BillyJoe7- “Sounds like practitioners of alternative medicine – they hold beleifs that are mutually exclusive but they all support each other oblivious of their mutual exclusivity.

    Also sounds like the various flavors of Christianity, at least when it comes to arguing against non-believers.

  15. mumadadd says:

    “Also sounds like the various flavors of Christianity, at least when it comes to arguing against non-believers.”

    What it doesn’t sound like is the various fields of scientific study — I wonder why.

  16. Damlowet says:

    @ tmac

    (Also sounds like the various flavors of Christianity, at least when it comes to arguing against non-believers.)

    So true, I quiz my “born again” sister about her stance against gay marriage, saying that her ‘God’s’ representative on Earth has no issue with it, so what is the problem? She just points out that her church doesn’t agree with the Pope’s personal belief, and don’t need to.

    That seems like a massive contradiction if I have ever heard one.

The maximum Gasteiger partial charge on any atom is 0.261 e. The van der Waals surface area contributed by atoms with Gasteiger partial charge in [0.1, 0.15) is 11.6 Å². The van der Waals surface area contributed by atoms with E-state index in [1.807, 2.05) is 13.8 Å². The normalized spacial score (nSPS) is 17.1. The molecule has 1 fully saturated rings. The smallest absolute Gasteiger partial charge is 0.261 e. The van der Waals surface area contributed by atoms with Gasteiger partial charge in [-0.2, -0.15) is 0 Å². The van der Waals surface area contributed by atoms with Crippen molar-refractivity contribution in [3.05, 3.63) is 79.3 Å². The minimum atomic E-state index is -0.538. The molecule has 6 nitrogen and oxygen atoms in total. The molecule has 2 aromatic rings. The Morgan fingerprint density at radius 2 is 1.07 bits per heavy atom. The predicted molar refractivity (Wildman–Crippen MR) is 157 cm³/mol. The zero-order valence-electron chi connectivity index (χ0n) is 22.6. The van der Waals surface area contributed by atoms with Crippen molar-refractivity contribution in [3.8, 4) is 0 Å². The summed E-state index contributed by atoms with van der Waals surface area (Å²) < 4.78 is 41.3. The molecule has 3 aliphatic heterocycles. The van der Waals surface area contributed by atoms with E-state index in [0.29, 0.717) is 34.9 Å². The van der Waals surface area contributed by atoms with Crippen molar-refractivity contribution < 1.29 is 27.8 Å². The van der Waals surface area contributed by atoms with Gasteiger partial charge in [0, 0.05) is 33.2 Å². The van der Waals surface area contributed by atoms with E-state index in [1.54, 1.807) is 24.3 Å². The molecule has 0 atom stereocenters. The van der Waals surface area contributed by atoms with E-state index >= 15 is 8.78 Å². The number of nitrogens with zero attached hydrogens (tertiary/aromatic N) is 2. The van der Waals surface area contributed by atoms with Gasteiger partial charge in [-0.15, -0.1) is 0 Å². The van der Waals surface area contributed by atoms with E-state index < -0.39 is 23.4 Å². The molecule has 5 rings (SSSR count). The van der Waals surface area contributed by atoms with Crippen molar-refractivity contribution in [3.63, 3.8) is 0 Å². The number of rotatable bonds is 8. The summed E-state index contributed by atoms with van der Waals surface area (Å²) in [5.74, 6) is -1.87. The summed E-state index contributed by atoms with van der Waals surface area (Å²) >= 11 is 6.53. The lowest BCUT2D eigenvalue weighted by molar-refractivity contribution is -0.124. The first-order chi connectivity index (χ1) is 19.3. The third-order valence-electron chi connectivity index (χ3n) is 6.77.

17. tmac57 says:

    Not to beat a dead horse, but even people who claim to be deists and ‘spiritual’, get a pass within the believer crowd for the most part, as long as they are willing to denounce those who aren’t willing to accept the claims of a creator without some evidence for it.
    Of course they also don’t accept the claims of each other’s sects and beliefs, but find common cause against rational skepticism about their myths.

  18. Newcoaster says:

    Mythbusters also did an entire episode on the moon landing hoax, which was fairly entertaining and pointed out some of the technical issues with making credible fakes, though I haven’t watched it in a while.